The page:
• António Júlio C. Nunes

Supreme Court decides Timbs v. Indiana. What happens next?


On February 20, 2019, the Supreme Court decided the case of Timbs v. Indiana, which posed the question of whether the Excessive Fines Clause of the Eighth Amendment is incorporated to the states. The Supreme Court said that it did. What the Supreme Court’s answer left out are the consequences for Mr. Timbs case and the impact that this decision might have on civil forfeiture laws across the country.

Mr. Timbs’ case began after he pleaded guilty to one felony count of dealing. The Indiana state trial court sentenced him to one-year home detention and five-years’ probation. Mr. Timbs was also ordered to pay $1,200 in probation fees, as well as court and police costs. Indiana then filed suit to seize his Land Rover LR2, valued at $42,000, which he had used to drive himself to drug buys. He bought his car from the life-insurance proceeds that he received as a result of his father’s death.

Mr. Timbs argued that the seizure of his car was excessive because the maximum fine that he could get from his drug conviction under Indiana law was $10,000 and his car was valued at four times that amount. The Indiana state trial court agreed with him. The Indiana Supreme Court, without addressing Mr. Timbs’ argument, reversed because it held that the Excessive Fines Clause is not applicable to the states. Now that the Supreme Court has reversed the Indiana Supreme Court, the issue of whether the seizure of his Land Rover is excessive under the Excessive Fines Clause goes back down to the lower courts for resolution.

One question the Supreme Court left open is how the Excessive Fines Clause gets interpreted. Mr. Timbs’ lawyer argued that an excessiveness test should take into account the individual’s circumstances and the crime in question. It appears as though Justice Ginsberg might have agreed with that interpretation, stating that the “Magna Carta required that economic sanctions ‘be proportioned to the wrong’ and ‘not be so large as to deprive an offender of his livelihood.’” However, because the Supreme Court did not address an appropriate test, any formulation by the Supreme Court of how the Excessive Fines Clause gets applied in individual cases will have to wait.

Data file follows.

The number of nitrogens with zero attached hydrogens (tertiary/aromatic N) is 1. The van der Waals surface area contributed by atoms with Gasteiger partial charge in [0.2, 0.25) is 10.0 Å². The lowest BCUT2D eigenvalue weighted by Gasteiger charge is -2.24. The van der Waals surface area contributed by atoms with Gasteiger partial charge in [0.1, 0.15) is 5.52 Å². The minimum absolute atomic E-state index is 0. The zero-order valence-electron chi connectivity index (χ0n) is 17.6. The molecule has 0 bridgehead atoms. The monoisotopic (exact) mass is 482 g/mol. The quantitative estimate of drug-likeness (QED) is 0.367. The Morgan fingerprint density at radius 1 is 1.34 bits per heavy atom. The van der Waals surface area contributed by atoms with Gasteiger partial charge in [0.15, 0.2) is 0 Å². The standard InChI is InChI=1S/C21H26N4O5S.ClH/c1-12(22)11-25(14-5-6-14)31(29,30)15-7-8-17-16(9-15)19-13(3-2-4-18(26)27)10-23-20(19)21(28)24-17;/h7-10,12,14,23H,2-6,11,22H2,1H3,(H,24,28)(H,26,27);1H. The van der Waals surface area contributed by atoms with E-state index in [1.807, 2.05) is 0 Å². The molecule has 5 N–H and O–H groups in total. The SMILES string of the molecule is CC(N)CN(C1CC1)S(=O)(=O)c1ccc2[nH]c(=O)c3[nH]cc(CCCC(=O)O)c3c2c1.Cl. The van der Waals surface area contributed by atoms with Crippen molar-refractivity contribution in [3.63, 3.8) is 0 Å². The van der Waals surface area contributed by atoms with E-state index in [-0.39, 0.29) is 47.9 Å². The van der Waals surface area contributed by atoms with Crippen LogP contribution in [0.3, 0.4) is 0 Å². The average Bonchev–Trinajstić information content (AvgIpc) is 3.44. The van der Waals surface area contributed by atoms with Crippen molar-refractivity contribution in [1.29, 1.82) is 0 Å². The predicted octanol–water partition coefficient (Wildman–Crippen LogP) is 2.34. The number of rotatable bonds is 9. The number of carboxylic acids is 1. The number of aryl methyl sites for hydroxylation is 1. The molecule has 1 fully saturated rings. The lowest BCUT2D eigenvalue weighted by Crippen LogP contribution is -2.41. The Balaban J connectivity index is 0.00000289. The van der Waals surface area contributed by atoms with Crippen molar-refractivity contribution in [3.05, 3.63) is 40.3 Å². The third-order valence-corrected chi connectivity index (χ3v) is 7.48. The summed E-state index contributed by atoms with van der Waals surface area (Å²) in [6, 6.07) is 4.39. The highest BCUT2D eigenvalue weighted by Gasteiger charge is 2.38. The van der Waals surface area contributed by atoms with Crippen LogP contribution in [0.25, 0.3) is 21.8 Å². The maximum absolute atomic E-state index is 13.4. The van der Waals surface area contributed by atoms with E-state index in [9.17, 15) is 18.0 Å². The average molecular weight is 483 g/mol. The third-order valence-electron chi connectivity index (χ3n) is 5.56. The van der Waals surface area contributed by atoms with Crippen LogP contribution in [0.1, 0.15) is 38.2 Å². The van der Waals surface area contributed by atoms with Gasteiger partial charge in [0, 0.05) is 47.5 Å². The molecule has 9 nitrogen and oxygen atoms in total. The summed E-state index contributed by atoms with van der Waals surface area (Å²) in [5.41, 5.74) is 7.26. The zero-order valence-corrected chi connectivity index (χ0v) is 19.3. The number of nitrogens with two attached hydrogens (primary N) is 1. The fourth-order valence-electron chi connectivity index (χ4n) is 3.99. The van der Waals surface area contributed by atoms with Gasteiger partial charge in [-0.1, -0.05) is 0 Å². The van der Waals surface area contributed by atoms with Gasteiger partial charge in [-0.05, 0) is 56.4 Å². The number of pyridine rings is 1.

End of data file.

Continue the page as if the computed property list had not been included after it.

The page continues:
Some states have already started tackling the application of the Excessive Fines Clause. For example, the Pennsylvania Supreme Court, by ruling prior to Timbs, that the Excessive Fines Clause applies to the state, held that courts must consider “whether the forfeiture would deprive the property owner of his or her livelihood, i.e., his current or future ability to earn a living.” Civil forfeiture reform advocates hope the result reached in Pennsylvania can now be found in other states as a result of the Supreme Court’s ruling in Timbs.

Another question left open by the Supreme Court’s decision is what the impact would be on civil forfeiture laws across the country. Some attorneys have stated that the decision will not stop civil forfeiture across the board, but that it does put jurisdictions on notice about any bad actors who want to seize property that is wildly disproportionate to the offense. These bad actors are typically referred to in the context of “policing for profit,” an instance when law enforcement is allowed under local law to keep the proceeds of the property they seize pursuant to civil forfeiture laws for themselves.

There are some signs that the attention Mr. Timbs’ case has garnered has been leading some states to take a serious look at their civil forfeiture laws. The Indiana General Assembly passed a civil forfeiture reform package in 2018 designed to provide due process protections for those whose property is seized. Additionally, last summer, the city of San Francisco repealed its locally-imposed criminal-justice fees as part of a defendant’s sentence.

Ultimately, the Supreme Court’s decision in Timbs v. Indiana has focused the attention on civil forfeiture laws across the country. Time can only tell what the impact of this decision will have on legislatures and courts around the country. It appears as though the process is already in full swing.


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